“The average person doesn’t know anything about Mars and its air pressure, its average temperatures or the magnetic shielding that makes it impossible to grow crops on the surface,” Feigl-Ding says. “And Medicare is like Mars to anyone under the age of 60. People just don’t know about the complexities.”
Nonetheless, Feigl-Ding says the insuranceQuotes study reveals two interesting things about public sentiment. First, that people want incremental change. Second, that they really don’t trust the private health insurance sector.
“When you have 62% saying they favor a combination of private insurance and Medicare for All, that shows how people don’t want to move the needle too much. They want to move it a little but also stay with what’s familiar,” Feigl-Ding says. “The fact that only 9% said they’d favor a completely private system tells me that people have had really bad experiences with for-profit health insurance companies. They simply don’t trust them.”
Health insurance for undocumented immigrants
Feigl-Ding says the fact that 58% of Americans believe that undocumented immigrants should have access to health insurance reflects a growing understanding that a healthy American immigrant population is always going to be better for the country at large.
“Putting aside the human rights issues here, this is all about productivity,” Feigl-Ding says. “People get sick regardless of their immigration status. And there are a lot of jobs being held by undocumented workers in this country. Do we really want them getting sick and going to the ER or not having the means to vaccinate themselves or their children? In this instance, I think an ounce of prevention is worth a pound of cure, and people should support health insurance for these immigrants. It’s better for the country on the whole.”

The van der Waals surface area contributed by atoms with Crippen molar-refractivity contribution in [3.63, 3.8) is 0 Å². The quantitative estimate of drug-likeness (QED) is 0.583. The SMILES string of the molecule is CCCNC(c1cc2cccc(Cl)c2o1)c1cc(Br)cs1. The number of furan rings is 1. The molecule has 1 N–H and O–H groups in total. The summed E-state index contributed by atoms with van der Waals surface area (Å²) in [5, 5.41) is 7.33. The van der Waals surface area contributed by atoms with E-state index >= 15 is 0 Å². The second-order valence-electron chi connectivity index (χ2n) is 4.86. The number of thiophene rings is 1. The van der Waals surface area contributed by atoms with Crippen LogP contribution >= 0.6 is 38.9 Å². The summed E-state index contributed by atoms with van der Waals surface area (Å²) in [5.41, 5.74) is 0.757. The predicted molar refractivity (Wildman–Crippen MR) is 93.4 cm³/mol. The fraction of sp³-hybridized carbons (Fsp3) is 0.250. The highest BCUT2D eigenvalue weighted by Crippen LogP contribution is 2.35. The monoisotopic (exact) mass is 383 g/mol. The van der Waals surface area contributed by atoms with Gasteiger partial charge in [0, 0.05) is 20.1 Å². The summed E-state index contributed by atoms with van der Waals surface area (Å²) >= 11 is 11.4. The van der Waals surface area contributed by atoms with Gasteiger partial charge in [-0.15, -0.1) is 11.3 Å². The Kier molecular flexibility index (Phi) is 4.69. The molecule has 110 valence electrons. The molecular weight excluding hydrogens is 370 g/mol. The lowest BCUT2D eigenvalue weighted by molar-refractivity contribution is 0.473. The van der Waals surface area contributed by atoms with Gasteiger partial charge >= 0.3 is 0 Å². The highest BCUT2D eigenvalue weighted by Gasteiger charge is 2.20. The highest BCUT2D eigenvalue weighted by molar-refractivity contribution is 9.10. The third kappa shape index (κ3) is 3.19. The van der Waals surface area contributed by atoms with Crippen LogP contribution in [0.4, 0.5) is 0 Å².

For Hassanein, this issue hits close to home. Earlier this month he hosted a free health event in Chula Vista, a border town south of San Diego, allowing immigrants—documented or not—to receive free health scans and interact with insurance experts to understand the system. He says that “the system has to deal with their health issues, no matter what their status.
“The bottom line is that they need to have [health insurance],” Hassanein says. “They need vaccinations so they don’t get infected and infect other people. Pregnant people need to get the care they need. There are consequences if you deny them. Everyone needs basic insurance.”
Current state of Medicare and the Affordable Care Act
The fact that 43% assert that Medicare is “at risk of going bankrupt” also comes down to faulty information, according to Feigl-Ding.
“Healthcare costs are skyrocketing out of control, yes, but Medicare can’t go bankrupt,” Feigl-Ding says. “Medicare is a non-discretionary budget item, which means the U.S. government has to fund it, and it can issue as much debt as it needs to. Could the U.S. theoretically default on its debt? Sure, but it never has, and I don’t think there’s a risk of that happening any time soon.”
See also: Social Determinants of Workforce Health
When it comes to the state of healthcare more generally — and the Affordable Care Act more specifically — this is where experts are a little more concerned.
Feigl-Ding says the fact that 34% are unaware that the Affordable Care Act (aka Obamacare) is still in effect is partly because “the Trump administration has done everything it can to kick as many legs out from under the Affordable Care Act as possible. For instance, they don’t advertise for open enrollment anymore. And they eliminated the tax penalty for not having health insurance, so while there’s still a law saying you need health insurance there’s no penalty for not having it.
“As a result, you don’t have the risk pool of young, healthy people participating, which means premiums and deductibles are increasing while choices are decreasing. So I think this study reflects people’s frustration, but I’m not sure enough people actually know the source of why this is happening.”
Similarly, Hassanein blames people’s confusion about the Affordable Care Act (ACA) on the divisive political rhetoric that’s been injected into this conversation over the past three years.
“First, let’s not call it Obamacare. It’s called the Affordable Care Act. People think these two are different things, I’m sure of that,” Hassanein says. “The public thinks Obamacare was canceled. It’s just political rhetoric. There is very little truth being told. The ACA is still in place! But the government is saying we will not fund it anymore, so insurance companies are trying to save as much money as possible and thus are trying to pay for as little as possible. The rhetoric is helping the insurance companies. This affects the lives of all the people. And it’s a shame.”
You can find the article originally published on insuranceQuotes.com.